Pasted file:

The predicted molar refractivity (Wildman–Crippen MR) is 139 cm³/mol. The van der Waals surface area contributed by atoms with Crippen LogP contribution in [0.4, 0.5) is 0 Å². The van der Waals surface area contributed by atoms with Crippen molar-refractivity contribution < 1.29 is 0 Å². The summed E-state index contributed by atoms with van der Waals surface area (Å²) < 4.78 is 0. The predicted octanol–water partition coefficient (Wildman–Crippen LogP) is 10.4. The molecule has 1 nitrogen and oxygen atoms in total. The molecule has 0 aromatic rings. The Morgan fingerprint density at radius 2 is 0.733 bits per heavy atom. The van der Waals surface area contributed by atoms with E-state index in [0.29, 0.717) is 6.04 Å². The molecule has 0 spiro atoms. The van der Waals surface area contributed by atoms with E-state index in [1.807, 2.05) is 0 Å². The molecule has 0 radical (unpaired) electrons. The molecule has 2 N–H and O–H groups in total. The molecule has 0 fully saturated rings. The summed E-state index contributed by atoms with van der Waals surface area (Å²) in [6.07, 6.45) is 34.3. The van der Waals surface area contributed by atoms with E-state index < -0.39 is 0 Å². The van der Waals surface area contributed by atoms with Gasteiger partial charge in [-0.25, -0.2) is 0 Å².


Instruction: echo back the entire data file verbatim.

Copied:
The predicted molar refractivity (Wildman–Crippen MR) is 139 cm³/mol. The van der Waals surface area contributed by atoms with Crippen LogP contribution in [0.4, 0.5) is 0 Å². The van der Waals surface area contributed by atoms with Crippen molar-refractivity contribution < 1.29 is 0 Å². The summed E-state index contributed by atoms with van der Waals surface area (Å²) < 4.78 is 0. The predicted octanol–water partition coefficient (Wildman–Crippen LogP) is 10.4. The molecule has 1 nitrogen and oxygen atoms in total. The molecule has 0 aromatic rings. The Morgan fingerprint density at radius 2 is 0.733 bits per heavy atom. The van der Waals surface area contributed by atoms with E-state index in [0.29, 0.717) is 6.04 Å². The molecule has 0 spiro atoms. The van der Waals surface area contributed by atoms with E-state index in [1.807, 2.05) is 0 Å². The molecule has 0 radical (unpaired) electrons. The molecule has 2 N–H and O–H groups in total. The molecule has 0 fully saturated rings. The summed E-state index contributed by atoms with van der Waals surface area (Å²) in [6.07, 6.45) is 34.3. The van der Waals surface area contributed by atoms with E-state index < -0.39 is 0 Å². The van der Waals surface area contributed by atoms with Gasteiger partial charge in [-0.25, -0.2) is 0 Å².